Amazon Fire Phone

Amazon’s Fire Phone will be fantastic at separating you from your money but not much else

I don’t know about you, but I was actually looking forward to Amazon’s Fire Phone. In advance of its introduction to the world, I followed all the news and leaks.

And I hoped.

Even if I had no serious plans to buy the Fire Phone, I hoped. I hoped for something revolutionary, be it features, a service, or even a truly great flagship phone at a budget price. I hoped that I would be wowed, that I’d have that familiar feeling of phone envy that I get whenever something newer and shinier than the phone I’m carrying in my pocket is unveiled to the world. I hoped that what Jeff Bezos would hold up to the world would be some kind of game-changer.

I hoped.

And I held on to that hope right up until Amazon’s press event began in Seattle on Wednesday and the details began hitting the Internet, crushing my hope, delivering disappointment and leaving me with an overwhelming feeling that I’d been a naive sucker.

Because what Bezos and Co. introduced was nothing more than a device offering a faster, more streamlined way to buy more products from Amazon. A button on the side of the Fire Phone summons Firefly, an app that can recognize movies and TV shows, songs, phone numbers, websites, and email addresses just by looking at or hearing them. But its core function upon recognizing an item is to link to so that you can easily purchase that item.

Did Bezos and his online retail giant really spend years thinking that what consumers really wanted from their smartphones more than any other feature was a faster, easier way to buy more stuff? As if we all sit in our recliners in the evening and remark to our spouses, “You know, Ethel, these smartphones are nice doohickeys, but what we really need is a gadget that can help us clean out our bank account in no time flat.”

This isn’t to say that I didn’t see some form of this coming. Amazon’s Kindle Fire tablet line has done an excellent job of pulling customers into its ecosystem. Kindle Fires are excellent devices because they offer a simple, intuitive experience at a great value, undercutting the prices of premium tablets such as the Samsung Galaxy Tab, Google Nexus line, and even the king of tablets, Apple’s iPad models.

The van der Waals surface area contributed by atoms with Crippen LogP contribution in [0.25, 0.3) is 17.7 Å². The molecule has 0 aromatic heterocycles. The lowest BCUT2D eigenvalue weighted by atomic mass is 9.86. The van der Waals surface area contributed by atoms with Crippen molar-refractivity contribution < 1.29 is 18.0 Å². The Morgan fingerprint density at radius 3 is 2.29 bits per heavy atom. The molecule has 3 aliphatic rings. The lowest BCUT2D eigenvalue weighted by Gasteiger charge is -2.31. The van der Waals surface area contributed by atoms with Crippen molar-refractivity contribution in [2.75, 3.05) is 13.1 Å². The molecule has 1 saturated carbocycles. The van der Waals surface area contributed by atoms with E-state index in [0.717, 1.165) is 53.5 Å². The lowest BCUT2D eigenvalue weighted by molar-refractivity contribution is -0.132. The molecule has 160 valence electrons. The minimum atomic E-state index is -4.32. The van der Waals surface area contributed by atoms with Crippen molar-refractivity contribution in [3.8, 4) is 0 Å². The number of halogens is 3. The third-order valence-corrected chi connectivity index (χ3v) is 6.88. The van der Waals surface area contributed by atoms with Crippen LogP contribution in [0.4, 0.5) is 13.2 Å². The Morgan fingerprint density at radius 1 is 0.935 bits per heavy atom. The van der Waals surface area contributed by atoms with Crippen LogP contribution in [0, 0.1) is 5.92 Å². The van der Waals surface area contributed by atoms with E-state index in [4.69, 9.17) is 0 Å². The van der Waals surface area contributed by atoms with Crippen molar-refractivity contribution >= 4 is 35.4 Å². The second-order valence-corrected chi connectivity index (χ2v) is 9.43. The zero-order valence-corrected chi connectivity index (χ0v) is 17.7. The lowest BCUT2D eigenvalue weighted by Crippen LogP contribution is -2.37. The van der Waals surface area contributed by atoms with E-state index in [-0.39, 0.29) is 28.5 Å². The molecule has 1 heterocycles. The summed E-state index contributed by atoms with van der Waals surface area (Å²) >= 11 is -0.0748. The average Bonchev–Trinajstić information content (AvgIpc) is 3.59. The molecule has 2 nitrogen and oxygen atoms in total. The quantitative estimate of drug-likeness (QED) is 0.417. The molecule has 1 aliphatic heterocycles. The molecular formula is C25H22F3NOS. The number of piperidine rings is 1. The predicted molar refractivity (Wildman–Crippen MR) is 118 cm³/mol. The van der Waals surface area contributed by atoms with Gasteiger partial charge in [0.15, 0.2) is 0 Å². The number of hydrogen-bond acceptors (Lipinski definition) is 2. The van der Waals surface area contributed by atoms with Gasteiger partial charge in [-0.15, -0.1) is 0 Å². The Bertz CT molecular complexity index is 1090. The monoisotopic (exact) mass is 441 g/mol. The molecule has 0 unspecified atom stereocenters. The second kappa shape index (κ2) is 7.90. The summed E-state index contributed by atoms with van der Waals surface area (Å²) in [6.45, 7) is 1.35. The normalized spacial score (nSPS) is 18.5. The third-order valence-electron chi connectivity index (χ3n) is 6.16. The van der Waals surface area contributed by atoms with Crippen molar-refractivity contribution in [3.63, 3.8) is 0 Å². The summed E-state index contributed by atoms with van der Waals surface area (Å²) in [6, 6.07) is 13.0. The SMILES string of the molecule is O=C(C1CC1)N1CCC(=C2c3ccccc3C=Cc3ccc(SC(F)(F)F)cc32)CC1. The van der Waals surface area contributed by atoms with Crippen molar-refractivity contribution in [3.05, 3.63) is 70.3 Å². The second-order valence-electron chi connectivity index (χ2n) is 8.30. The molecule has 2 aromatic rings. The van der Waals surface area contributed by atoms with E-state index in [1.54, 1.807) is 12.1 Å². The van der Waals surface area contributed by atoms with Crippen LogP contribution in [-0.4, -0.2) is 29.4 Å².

But that’s not the strategy Amazon is using with its Fire Phone. Amazon thinks we’re all suckers, offering the Fire Phone at the same starting price as an Apple iPhone 5s or Samsung Galaxy S5, $199. In no universe is the Fire Phone on par with the speed, functionality and user experience of an iPhone 5s or Galaxy S5.

This isn’t to say the Fire Phone has horrible specs. It doesn’t. But they don’t trump the iPhone 5s and Galaxy S5. And this is Amazon’s first go at a smartphone, using an operating system, Fire OS 3.5, that’s a forked, dumbed-down version of Android. And despite using Google’s OS as a base to build on, Amazon devices have no access to the Google Play Store and its multitude of apps.

If you’re keeping score at home, the Fire Phone is lacking in the hardware, software and app departments. But, hey, look at everything you can buy from Amazon! Charging $199 for a 21st century mobile shopping cart is an insult to the intelligence of nearly every smartphone customer out there.

And for that matter, Amazon can’t even reach nearly every smartphone customer because it has an exclusive deal with AT&T. So if you’re on a different carrier, you’re out of luck, though maybe you should consider yourself lucky as this will save you from wasting your money on this cellular shopping cart.

About Chris Cox

I love technology, but I could do without the tinkering. I'm a firm believer in technology that just works. If it's intuitive, that leads to greater adoption, which leads to more advances, and that benefits us all. That said, a little tinkering on the front end that helps you every day is worth the effort. I'm all for simple solutions that keep me -- and you -- from reinventing the wheel every day.